NEF says 2,500 supply-chain jobs at risk in Sainsbury’s-Asda merger

By agency reporter
May 9, 2018

Up to 2,500 jobs in core super market supply chains could be at risk in the wake of the proposed merger of Sainsbury’s and Asda, analysis by the New Economics Foundation (NEF) has found.

Sainsbury’s have reportedly claimed that the merger could lead to lower prices for consumers of up to 10 per cent. Direct job losses and store closures have been ruled out, but it has been reported that lower consumer prices will be met at least in part through negotiating lower prices with suppliers.

Following these reports, analysts at NEF have looked at the potential impact on jobs in the supply chain of major supermarkets, in the event that either all or some of a 10 per cent price cut is passed on to core suppliers of food products and logistical services. NEF says its analysis shows that a five per cent cut in output for these suppliers could lead to a loss of more than1,200 jobs, while a 10 per cent cut could lead to a loss of up to 2,500 jobs.

The total job losses related to a cut in prices for supermarket suppliers could be higher in reality as these estimates do not cover the total supply chain, or the further impact of lost demand in local economies from reduced spending by companies, employees and their families, which could lead to further business closures and job losses outside of supermarket supply chains.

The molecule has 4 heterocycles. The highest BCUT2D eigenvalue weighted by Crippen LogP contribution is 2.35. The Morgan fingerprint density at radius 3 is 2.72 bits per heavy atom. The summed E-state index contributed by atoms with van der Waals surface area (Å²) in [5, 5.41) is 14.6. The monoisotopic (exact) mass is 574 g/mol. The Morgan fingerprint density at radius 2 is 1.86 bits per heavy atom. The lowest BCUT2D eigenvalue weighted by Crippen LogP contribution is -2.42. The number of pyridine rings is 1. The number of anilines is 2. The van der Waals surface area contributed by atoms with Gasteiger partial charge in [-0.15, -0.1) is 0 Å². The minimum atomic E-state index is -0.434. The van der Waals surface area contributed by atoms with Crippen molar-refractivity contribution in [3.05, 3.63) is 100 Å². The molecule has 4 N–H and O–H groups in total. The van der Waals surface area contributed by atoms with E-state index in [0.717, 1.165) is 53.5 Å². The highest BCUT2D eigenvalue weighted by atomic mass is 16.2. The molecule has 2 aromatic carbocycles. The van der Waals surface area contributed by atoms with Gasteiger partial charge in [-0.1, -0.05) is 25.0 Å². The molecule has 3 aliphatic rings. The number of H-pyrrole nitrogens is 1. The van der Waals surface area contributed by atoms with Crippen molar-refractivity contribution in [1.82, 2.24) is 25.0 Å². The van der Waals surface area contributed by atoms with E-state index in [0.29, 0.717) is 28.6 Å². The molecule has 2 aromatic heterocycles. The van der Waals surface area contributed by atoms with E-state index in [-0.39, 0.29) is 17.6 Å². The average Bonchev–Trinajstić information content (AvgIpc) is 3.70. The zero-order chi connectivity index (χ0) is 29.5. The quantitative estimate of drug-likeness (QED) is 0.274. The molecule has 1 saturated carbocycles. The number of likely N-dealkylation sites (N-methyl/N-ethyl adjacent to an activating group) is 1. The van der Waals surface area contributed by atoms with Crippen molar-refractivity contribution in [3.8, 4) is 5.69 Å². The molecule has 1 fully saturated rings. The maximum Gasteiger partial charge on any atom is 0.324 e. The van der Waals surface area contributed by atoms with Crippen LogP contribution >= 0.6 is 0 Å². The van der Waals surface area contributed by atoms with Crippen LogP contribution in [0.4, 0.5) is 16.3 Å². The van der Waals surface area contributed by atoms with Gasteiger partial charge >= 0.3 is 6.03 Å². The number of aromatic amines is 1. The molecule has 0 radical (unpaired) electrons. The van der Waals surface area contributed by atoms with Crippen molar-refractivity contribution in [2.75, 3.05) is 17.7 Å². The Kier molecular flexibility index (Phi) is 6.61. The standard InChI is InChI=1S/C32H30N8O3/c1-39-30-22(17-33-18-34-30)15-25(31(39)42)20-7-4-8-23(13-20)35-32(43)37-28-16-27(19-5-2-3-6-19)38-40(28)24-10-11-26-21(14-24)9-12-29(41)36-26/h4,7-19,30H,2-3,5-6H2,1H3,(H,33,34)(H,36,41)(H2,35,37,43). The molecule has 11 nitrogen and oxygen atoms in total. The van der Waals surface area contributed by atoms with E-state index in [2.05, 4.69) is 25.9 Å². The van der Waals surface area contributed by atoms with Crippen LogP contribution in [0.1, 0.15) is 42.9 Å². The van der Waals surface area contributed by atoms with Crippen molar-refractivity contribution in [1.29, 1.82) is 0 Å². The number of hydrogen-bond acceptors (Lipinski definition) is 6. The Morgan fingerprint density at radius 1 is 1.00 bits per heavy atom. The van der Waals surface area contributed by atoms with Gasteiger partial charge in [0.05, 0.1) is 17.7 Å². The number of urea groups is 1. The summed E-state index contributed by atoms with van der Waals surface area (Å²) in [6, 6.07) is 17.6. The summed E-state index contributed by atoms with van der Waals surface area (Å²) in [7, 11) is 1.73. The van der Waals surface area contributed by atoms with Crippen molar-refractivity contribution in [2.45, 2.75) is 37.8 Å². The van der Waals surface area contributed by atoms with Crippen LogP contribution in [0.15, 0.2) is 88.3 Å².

Alfie Stirling, Head of Economic at the New Economics Foundation, said, “If the proposed merger between Sainsbury’s and Asda is allowed to proceed, we are likely to see a classic case of monopoly like power in a market where things are already heavily stacked towards the ‘big guys’.

“This is part of a broader picture, where time and again UK capitalism shows itself to be geared against small business in a way rarely seen in the rest of Western Europe. Small and medium sized firms make up more than 99 per cent of all UK companies, 60 per cent of employment and nearly half of turnover, yet they are repeatedly required to play second fiddle. “

* New Economics Foundation http://neweconomics.org/

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